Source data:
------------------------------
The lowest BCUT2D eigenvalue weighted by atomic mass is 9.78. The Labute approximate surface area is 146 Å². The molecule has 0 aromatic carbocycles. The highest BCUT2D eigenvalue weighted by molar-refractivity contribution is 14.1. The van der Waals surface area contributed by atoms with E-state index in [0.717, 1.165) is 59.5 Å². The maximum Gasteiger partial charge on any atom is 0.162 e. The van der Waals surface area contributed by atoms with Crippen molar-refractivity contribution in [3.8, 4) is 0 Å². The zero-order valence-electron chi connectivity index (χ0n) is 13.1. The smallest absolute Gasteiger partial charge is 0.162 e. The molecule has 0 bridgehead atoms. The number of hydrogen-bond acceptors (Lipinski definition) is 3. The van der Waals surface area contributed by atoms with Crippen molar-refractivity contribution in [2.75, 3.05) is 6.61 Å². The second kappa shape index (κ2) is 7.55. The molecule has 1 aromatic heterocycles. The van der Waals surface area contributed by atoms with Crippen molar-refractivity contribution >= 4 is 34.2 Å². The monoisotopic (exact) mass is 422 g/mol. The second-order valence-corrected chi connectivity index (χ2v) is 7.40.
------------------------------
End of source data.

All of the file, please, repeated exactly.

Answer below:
The lowest BCUT2D eigenvalue weighted by atomic mass is 9.78. The Labute approximate surface area is 146 Å². The molecule has 0 aromatic carbocycles. The highest BCUT2D eigenvalue weighted by molar-refractivity contribution is 14.1. The van der Waals surface area contributed by atoms with E-state index in [0.717, 1.165) is 59.5 Å². The maximum Gasteiger partial charge on any atom is 0.162 e. The van der Waals surface area contributed by atoms with Crippen molar-refractivity contribution in [3.8, 4) is 0 Å². The zero-order valence-electron chi connectivity index (χ0n) is 13.1. The smallest absolute Gasteiger partial charge is 0.162 e. The molecule has 0 bridgehead atoms. The number of hydrogen-bond acceptors (Lipinski definition) is 3. The van der Waals surface area contributed by atoms with Crippen molar-refractivity contribution in [2.75, 3.05) is 6.61 Å². The second kappa shape index (κ2) is 7.55. The molecule has 1 aromatic heterocycles. The van der Waals surface area contributed by atoms with Crippen molar-refractivity contribution >= 4 is 34.2 Å². The monoisotopic (exact) mass is 422 g/mol. The second-order valence-corrected chi connectivity index (χ2v) is 7.40.